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In a clever and typically British wry remark, the introductory sentence of "Shooting an Elephant" by George Orwell indicates the relationship between the Burmese and himself, a relationship that extends to the one between the British and the Burmese people:
In Moulmein, in lower Burma, I was hated by large numbers of people--the only time in my life that I have been important enough for this to happen to me.
Later in the passage, Orwell writes,
Theoretically--and secretly, of course--I was all for the Burmese and all against their oppressor, the British. As for the job I was doing. I hated it more bitterly than I can perhaps make clear. In a job like that you see the dirty work of Empire at close quarters.
Thus, it can be deduced from statements such as the above-mentioned that Orwell resents his post with what he calls as a "despotic government." For close readers, those words that indicate the author's feelings are what determine the author's attitude or tone toward his subject. And, of course, Orwell's actions, such as his reluctance to perform his assignment suggest as well that he is not in agreement with what his duties demand.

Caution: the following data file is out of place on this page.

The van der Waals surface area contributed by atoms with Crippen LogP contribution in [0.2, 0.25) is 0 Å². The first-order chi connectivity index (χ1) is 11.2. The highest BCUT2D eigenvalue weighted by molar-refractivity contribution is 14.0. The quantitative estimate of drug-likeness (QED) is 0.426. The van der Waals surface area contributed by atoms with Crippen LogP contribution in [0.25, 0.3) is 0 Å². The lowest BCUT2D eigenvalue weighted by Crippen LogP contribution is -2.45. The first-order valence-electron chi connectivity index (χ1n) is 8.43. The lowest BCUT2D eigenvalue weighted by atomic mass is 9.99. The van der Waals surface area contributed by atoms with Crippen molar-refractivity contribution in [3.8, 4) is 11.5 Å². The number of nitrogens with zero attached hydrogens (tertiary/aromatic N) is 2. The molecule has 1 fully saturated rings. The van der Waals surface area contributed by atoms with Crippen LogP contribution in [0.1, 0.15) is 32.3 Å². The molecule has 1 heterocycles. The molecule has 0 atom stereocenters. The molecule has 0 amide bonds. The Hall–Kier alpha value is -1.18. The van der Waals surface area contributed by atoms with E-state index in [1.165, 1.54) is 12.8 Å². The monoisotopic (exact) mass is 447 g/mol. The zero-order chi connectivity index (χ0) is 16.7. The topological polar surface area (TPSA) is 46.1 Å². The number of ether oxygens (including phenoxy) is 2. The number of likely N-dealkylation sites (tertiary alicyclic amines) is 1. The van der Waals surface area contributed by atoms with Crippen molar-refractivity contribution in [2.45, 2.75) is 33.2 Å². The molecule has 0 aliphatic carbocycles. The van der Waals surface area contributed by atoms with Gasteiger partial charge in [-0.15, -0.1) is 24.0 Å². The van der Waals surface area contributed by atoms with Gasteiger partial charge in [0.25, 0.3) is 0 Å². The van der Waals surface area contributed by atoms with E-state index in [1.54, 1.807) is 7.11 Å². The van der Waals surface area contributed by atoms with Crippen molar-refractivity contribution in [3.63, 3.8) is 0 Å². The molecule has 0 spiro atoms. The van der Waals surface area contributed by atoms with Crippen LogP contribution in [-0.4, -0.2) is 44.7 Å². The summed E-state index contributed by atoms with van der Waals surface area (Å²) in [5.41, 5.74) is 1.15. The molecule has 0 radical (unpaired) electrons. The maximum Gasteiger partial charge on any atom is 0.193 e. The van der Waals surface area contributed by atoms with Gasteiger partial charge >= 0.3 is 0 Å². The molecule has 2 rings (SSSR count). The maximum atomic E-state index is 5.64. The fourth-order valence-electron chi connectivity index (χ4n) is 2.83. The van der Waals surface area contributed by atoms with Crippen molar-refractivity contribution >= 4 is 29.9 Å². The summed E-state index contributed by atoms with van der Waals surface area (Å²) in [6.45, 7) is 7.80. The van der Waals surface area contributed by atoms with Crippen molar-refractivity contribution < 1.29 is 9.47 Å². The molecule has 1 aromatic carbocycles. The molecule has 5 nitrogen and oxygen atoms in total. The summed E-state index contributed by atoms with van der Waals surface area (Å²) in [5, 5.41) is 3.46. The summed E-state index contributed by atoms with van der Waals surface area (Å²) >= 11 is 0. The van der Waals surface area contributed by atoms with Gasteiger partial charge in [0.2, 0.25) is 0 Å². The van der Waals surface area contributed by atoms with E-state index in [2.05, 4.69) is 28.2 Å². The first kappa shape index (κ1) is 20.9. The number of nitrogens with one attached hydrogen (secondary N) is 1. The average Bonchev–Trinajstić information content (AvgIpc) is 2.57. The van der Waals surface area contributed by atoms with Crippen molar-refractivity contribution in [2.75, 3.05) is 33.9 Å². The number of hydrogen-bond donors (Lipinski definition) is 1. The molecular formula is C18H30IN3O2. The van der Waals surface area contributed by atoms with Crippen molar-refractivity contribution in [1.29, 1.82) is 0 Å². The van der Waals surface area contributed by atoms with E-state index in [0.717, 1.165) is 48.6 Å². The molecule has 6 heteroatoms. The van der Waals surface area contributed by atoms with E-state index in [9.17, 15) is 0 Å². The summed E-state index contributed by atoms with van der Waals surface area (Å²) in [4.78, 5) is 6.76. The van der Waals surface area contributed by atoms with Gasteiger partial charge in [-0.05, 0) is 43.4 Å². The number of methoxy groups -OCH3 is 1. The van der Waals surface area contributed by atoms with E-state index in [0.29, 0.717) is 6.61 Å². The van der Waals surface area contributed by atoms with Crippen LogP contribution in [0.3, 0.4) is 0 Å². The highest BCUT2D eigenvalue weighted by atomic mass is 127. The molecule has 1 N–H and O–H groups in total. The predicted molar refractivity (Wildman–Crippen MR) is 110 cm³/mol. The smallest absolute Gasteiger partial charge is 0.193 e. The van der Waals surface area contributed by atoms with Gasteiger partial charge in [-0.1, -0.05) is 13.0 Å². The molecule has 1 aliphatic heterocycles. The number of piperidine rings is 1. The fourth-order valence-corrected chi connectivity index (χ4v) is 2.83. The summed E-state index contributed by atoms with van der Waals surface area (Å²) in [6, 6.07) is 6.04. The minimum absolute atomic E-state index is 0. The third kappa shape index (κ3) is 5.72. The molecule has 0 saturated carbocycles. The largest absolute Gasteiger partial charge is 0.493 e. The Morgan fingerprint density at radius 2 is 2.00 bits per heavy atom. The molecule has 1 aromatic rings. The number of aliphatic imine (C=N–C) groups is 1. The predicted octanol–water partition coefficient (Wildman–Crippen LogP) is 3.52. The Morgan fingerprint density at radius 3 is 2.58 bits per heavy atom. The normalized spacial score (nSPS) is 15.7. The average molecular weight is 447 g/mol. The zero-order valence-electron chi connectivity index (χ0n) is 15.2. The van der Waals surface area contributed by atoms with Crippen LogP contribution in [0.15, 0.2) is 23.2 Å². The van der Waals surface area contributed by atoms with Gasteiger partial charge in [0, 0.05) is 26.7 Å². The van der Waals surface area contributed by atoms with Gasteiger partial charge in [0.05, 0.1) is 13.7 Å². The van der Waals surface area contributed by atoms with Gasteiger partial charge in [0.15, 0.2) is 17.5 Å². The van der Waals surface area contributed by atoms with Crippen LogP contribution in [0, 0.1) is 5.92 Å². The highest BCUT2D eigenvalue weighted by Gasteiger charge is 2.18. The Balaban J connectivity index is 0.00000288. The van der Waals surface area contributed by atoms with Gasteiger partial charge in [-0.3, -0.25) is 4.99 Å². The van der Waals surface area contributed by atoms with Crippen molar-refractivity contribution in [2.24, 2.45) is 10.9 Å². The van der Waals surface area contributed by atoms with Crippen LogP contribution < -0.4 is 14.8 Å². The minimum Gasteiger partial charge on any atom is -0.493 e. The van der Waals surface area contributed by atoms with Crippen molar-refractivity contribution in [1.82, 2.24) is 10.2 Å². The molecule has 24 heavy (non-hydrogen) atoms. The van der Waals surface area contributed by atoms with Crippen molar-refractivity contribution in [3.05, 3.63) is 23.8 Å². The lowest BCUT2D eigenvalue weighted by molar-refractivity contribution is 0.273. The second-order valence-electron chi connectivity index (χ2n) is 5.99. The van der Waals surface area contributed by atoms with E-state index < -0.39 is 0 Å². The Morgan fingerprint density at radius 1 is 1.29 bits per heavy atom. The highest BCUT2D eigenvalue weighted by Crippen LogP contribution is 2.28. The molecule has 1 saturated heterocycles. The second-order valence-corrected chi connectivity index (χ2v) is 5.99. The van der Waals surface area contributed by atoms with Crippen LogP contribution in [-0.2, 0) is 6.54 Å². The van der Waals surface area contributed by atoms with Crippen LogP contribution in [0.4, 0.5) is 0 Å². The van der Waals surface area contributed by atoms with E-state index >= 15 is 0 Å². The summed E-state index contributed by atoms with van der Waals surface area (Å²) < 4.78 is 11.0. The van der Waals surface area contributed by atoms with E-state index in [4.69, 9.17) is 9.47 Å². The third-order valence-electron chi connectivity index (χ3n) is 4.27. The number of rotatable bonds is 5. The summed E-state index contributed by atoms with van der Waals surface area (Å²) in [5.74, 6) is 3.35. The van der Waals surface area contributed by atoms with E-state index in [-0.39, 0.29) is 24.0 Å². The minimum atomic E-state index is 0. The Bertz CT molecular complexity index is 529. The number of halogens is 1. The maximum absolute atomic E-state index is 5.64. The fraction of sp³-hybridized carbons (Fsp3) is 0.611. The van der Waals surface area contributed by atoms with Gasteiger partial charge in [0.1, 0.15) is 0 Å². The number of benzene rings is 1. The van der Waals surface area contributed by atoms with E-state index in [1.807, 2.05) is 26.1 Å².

The setting of this story is Burma, what is now Myanmar. The story is set some time in the 1920s or 1930s. At that time, Burma was a colony of the British Empire. This fact really has an impact on the setting and the tone of the story. It impacts the setting because the narrator is one of very few white people among a population of Asians.
I would say that the tone of the story is somewhat regretful and unhappy. The narrator is thinking back on a part of his life when he did something, when he was forced to do something, that he did not want to do. He regrets having shot the elephant, but more to the point he regrets having been part of colonialism and imperialism. He thinks those were harmful to both colonized and colonizers and he regrets his involvement.
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